September 26, 2020

Wall Street Wanders After JPMorgan Results

Stocks were steady after Tuesday’s session in which major indexes struggled to overcome weaker oil and other commodity prices as well as bleak news from Japan about the severity of its nuclear crisis. The Dow Jones industrial average close nearly 1 percent lower on Tuesday, its biggest decline in nearly a month.

By midday, the broader market was slightly lower, and the financial sector lagged after JPMorgan Chase reported that its quarterly profit surged 67 percent even as problems continued in its mortgage lending business.

Strong first-quarter results from its investment banking and trading businesses helped offset losses from the retail bank, which set aside an additional $650 million to cover potential legal claims and to deal with bad loans. Altogether, the bank’s profit of $1.28 a share beat analysts’ forecasts.

William Smith, the president of Smith Asset Management, said the results from JPMorgan were “relatively” supportive of the market.

“They had a good quarter,” Mr. Smith said. “It is positive sentiment someone can hang a hat on.”

Still JPMorgan’s shares were down 0.5 percent. Most other bank shares were also lower. Goldman Sachs added 0.3 percent, while Morgan Stanley lost 0.29 percent. Citigroup lost 1.1 percent, while Bank of America, which reports results on Friday, lost 1 percent.

Brian Foran, a bank research analyst for Nomura Securities, said JPMorgan’s results, which kicked off the bank earnings season, were usually considered a barometer from which other banks were judged.

“Over the past eight quarters, JPMorgan earnings have fairly consistently marked the near term peak for bank stocks, in part because their results tend to the best,” he said. “Whatever JP reports will be the best you are going to see.”

That means if JPMorgan reports mortgage servicing charges, Mr. Foran said, other banks will probably do the same.

“Now everyone is racing around trying to figure out whether other banks will have to take similar mortgage expensing,” he added.

Analysts also noted that banks still needed to demonstrate how they were going to operate in an environment in which the economy is struggling to recovery in a weak housing market.

“It gave a little bit of a boost to the market that things are at the point where they are stabilized,” said William J. Schultz, chief investment officer for McQueen, Ball Associates Inc., referring to the JPMorgan results.

But he added: “I think what you are seeing now is the banks are trying to operate in a low interest rate environment, and to see how they can generate returns here going forward.”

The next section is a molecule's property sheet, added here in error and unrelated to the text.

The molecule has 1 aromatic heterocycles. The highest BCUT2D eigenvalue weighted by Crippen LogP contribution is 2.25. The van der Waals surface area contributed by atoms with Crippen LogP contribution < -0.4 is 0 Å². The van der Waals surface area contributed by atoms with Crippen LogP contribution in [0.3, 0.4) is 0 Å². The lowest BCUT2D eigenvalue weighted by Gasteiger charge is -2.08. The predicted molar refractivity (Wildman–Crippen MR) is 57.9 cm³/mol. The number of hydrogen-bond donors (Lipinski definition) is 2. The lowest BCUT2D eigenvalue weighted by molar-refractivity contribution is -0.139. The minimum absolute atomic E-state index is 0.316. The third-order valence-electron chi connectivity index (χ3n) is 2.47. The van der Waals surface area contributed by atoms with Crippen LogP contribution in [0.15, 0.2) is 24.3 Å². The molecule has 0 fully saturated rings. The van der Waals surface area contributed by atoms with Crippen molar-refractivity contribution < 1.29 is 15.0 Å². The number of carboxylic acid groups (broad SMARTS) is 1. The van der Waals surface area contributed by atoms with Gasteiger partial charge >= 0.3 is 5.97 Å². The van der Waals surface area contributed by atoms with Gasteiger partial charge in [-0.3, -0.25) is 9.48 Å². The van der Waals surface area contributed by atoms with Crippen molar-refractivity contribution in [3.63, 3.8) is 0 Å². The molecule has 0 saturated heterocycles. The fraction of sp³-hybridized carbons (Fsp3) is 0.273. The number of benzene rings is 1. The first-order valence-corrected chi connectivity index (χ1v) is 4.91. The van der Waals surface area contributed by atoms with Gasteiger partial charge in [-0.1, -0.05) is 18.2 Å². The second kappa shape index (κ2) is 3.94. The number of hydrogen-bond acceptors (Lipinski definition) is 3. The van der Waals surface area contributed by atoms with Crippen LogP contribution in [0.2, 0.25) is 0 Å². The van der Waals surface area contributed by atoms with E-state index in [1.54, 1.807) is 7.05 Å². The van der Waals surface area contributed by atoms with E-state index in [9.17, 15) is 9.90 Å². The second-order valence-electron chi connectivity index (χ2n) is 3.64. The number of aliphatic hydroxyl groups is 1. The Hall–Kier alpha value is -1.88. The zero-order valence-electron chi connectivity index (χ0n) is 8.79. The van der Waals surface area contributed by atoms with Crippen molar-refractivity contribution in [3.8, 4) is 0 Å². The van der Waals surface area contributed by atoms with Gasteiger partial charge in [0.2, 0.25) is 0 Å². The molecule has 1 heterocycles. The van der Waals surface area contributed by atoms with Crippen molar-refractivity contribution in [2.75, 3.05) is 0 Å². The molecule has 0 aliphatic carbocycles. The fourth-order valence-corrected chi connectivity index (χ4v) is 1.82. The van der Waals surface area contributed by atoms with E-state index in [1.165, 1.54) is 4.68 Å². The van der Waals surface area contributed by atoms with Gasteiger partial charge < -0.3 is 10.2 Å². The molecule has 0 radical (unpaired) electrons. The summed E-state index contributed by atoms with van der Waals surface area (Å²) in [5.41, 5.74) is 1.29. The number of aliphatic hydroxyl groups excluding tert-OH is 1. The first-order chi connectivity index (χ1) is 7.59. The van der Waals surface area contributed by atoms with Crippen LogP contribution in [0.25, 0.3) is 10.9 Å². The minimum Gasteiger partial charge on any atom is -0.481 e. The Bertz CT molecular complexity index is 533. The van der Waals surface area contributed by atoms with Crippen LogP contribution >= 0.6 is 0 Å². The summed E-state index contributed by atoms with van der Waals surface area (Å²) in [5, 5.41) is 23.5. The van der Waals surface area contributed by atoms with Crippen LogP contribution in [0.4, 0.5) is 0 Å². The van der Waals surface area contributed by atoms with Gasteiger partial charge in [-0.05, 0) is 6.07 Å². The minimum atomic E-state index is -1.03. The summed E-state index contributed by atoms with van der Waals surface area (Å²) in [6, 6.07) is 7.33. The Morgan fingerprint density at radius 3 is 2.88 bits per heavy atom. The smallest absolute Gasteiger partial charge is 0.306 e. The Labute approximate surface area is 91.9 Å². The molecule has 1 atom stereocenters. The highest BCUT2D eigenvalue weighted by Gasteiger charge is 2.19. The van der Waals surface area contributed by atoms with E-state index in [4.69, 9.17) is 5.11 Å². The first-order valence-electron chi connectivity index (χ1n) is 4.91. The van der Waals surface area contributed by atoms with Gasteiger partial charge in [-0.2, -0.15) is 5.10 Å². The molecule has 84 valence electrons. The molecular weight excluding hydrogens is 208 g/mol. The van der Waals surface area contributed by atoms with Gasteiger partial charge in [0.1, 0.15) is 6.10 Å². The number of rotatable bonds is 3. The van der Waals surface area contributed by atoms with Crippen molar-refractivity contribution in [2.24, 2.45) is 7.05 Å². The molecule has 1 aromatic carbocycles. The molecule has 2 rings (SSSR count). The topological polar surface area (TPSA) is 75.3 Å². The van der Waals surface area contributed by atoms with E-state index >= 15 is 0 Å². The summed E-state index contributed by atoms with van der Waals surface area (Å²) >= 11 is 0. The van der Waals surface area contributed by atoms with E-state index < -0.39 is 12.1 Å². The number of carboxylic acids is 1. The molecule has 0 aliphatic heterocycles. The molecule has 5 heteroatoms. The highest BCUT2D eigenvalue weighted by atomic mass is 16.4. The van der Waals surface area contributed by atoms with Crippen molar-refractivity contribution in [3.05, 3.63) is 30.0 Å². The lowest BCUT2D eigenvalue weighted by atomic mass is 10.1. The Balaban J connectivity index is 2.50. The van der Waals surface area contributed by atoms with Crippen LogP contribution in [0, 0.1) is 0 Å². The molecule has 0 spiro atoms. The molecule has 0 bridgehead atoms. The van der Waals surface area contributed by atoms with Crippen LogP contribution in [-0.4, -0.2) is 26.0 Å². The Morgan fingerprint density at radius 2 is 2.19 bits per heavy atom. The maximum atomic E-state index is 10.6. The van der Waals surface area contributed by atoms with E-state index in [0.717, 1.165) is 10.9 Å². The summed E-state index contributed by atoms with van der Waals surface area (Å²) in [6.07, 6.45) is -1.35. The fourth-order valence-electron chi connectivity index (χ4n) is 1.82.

“It is going to be a little bit slow on the loan growth side until the economy picks up,” Mr. Schultz said. “We are also seeing write-downs lessen, so there is a bit of better news on the housing side but we are not out of the woods yet. We are going to need an increase in consumer confidence to boost their loan growth going forward.”

In early afternoon trading, the Dow Jones industrial average was slightly lower, while the broader Standard Poor’s 500-stock index was down 0.1 percent. The technology-heavy Nasdaq composite rose 0.41 percent.

While the financial sector was down, e technology shares climbed. The banking, consumer confidence and retail sectors touch some of the central themes of the economic recovery.

On Wednesday, the Commerce Department said that retail sales in March increased 0.4 percent, but most of the increase could be attributed to higher gasoline prices.

Still, economists inserted caution into their outlook based on the latest retail sales. When adjusted for inflation, the numbers were barely rising and could even be decelerating, said Steven Ricchiuto, the chief economist, Mizuho Securities USA, in a research note.

Analysts are also concerned that the recent spike in energy prices, which have translated into an average $3.80 for a gallon of regular gasoline, will mean that consumers have little left for other spending.

“Retail numbers are pretty telling right now,” Mr. Smith said. “I think it is something you have to watch carefully to see what is going to happen with the effect of energy prices on consumers. It leads to other questions: where are we in the recovery?”

The yield on the 10-year bond climbed to 3.52 percent from 3.50 percent on Tuesday.

Eric Dash contributed reporting.

Article source: http://feeds.nytimes.com/click.phdo?i=f4a523b81c059793521b9ac604ee6603

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